The debate over some of the old buildings at the former Lang Tannery site in Kitchener is yet another indication of how poor planning, architectural indifference and a disregard for history have made for blight instead of brilliance when it comes to our built environment.
The four old brick buildings at the centre of the latest controversy are certainly not the brightest architectural gems in the region, bereft though it is of much that falls into that category. But they’re much better than what’s proposed for the downtown site: a gravel parking lot.
To be fair, the developer’s overall plan for the site is a good one, keeping intact the main buildings. The idea is to offer a mix of business and social space. There will be offices for technology companies and those catering to the nearby university health sciences facilities. And new restaurants and retail uses, with an eye to making the spot more than a 9-to-5 location.
But sacrificing the old one-storey buildings for parking, already an eyesore in Kitchener, is unwarranted. Convenient to the developer, perhaps, but does not improve the core.
Kitchener council, however, seems resigned to the demolition, doing little to prevent it. The city claims it can do nothing, despite expert advice noting the municipality has the power to prevent the loss of yet another piece of history. The handwringing over the dreck that replaces demolished old buildings is a common scenario in the region, of course. Apparently, the message hasn’t sunk in, however. What’s that line about those who forget the past?
The buildings now facing the wrecking ball are good, solid structures, offering the opportunity to repurpose them while maintaining the historic exteriors. That’s a useful and rapidly declining trait in these days of disposable architecture.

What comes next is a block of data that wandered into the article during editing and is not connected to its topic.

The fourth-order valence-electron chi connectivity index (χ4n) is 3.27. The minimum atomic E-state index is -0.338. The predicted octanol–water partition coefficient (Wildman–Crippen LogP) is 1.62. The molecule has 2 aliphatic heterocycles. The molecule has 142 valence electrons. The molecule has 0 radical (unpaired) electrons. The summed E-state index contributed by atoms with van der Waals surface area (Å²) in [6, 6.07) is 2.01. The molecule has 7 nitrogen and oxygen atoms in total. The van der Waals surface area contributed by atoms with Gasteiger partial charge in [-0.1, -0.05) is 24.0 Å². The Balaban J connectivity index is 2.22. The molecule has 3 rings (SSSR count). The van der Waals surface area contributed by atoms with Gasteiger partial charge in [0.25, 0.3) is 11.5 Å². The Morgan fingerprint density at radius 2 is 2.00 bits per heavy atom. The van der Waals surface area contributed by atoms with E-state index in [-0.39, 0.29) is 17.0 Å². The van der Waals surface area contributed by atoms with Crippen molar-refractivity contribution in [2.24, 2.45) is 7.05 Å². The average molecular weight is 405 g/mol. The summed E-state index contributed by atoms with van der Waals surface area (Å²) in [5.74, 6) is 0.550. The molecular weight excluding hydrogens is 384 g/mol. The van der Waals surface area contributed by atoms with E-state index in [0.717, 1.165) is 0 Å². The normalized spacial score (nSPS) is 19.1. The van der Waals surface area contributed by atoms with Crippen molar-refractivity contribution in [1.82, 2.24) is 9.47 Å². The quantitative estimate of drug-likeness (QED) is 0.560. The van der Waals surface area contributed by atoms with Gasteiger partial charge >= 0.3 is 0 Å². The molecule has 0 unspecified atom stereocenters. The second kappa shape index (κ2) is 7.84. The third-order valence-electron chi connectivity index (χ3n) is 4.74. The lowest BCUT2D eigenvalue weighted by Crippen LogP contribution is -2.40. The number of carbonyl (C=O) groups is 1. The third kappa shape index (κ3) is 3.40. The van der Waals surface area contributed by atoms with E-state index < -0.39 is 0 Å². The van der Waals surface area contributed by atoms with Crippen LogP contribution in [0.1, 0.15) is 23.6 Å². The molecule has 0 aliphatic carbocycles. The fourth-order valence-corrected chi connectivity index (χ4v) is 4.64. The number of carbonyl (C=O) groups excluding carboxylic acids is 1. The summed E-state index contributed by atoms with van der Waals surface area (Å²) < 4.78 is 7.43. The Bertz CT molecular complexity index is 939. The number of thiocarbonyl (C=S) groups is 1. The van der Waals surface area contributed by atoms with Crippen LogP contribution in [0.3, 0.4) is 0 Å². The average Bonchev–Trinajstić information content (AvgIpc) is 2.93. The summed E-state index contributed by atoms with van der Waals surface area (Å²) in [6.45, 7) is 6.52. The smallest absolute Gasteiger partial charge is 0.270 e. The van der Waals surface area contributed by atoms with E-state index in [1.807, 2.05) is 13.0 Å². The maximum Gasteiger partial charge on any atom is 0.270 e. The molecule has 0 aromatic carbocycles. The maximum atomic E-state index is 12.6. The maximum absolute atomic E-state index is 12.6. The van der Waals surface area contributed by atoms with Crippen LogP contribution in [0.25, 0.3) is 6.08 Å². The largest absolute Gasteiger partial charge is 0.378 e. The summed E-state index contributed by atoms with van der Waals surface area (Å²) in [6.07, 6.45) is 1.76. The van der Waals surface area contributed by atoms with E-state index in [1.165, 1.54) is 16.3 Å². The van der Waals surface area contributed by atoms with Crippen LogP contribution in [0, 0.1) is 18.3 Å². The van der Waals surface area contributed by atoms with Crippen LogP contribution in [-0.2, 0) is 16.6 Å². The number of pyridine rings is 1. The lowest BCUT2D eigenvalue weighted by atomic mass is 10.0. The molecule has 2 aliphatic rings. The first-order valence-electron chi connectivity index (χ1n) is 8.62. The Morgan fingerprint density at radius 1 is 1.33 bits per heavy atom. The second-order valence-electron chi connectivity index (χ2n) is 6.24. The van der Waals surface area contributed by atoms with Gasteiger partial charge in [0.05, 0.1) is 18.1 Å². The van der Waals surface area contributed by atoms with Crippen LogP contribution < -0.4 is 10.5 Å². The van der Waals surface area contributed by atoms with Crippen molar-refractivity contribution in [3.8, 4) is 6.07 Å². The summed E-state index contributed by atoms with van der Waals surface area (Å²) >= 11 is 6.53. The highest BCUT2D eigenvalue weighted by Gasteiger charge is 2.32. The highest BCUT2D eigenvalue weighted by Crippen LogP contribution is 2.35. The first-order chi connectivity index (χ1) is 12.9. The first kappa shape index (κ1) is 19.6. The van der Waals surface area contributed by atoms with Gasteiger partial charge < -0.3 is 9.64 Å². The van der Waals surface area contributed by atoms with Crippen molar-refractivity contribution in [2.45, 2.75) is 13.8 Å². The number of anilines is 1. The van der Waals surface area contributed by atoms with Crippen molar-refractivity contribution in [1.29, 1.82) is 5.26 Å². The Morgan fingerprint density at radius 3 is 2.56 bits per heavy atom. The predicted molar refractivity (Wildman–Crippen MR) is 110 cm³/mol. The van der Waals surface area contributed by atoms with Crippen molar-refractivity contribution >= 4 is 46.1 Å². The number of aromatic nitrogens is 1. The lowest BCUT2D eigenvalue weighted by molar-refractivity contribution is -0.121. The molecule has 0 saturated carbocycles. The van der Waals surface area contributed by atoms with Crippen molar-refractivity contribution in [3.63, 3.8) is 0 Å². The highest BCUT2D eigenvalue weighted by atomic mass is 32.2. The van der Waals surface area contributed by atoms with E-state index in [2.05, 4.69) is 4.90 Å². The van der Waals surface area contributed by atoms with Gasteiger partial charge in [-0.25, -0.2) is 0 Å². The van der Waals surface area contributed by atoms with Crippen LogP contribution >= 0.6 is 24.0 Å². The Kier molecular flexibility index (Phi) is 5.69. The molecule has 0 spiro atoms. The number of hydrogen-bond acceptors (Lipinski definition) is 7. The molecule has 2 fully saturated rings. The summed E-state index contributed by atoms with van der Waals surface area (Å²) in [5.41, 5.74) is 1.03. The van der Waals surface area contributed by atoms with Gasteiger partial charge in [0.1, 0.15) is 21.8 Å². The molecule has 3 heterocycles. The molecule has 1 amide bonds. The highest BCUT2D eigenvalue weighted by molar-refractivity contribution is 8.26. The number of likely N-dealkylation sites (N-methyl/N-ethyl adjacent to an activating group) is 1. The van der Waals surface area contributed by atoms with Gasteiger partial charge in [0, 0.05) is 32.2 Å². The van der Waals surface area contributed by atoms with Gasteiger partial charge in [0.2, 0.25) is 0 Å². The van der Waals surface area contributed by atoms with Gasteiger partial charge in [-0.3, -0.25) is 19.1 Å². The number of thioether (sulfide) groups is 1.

Along with being neither pleasing enough to keep nor built with craftsmanship worth retaining, today’s new buildings are often designed in such a way that they couldn’t easily be maintained and rebuilt in order to extend their lives.
The Lang Tannery project itself shows what can be done with old industrial buildings. The same is true of a host of other projects, from the Kaufman lofts to the buildings salvaged at the former Seagram distillery in Waterloo. In the townships, old mills have been turned into restaurants and shops, for instance.
Apart from the historical significance, the loss of old buildings deprives us of the only structures with lasting aesthetic appeal.
Today’s factories, located in out-of-the-way industrial parks and consisting of a steel skeleton clad in metal sheeting, are not candidates for repurposing, the lifeblood of an evolving community.
Older buildings, made of simple, workable materials – steel, wood, bricks and glass – can be made to last, and are much friendlier to the environment. That provides for cleaner living, the absence of the materials found in today’s sick buildings. And the structures are more durable, making them a better choice for the environment than continually demolishing and replacing them.
That’s what’s really at stake in the Lang Tannery debate, an issue with implications that reach far beyond downtown Kitchener.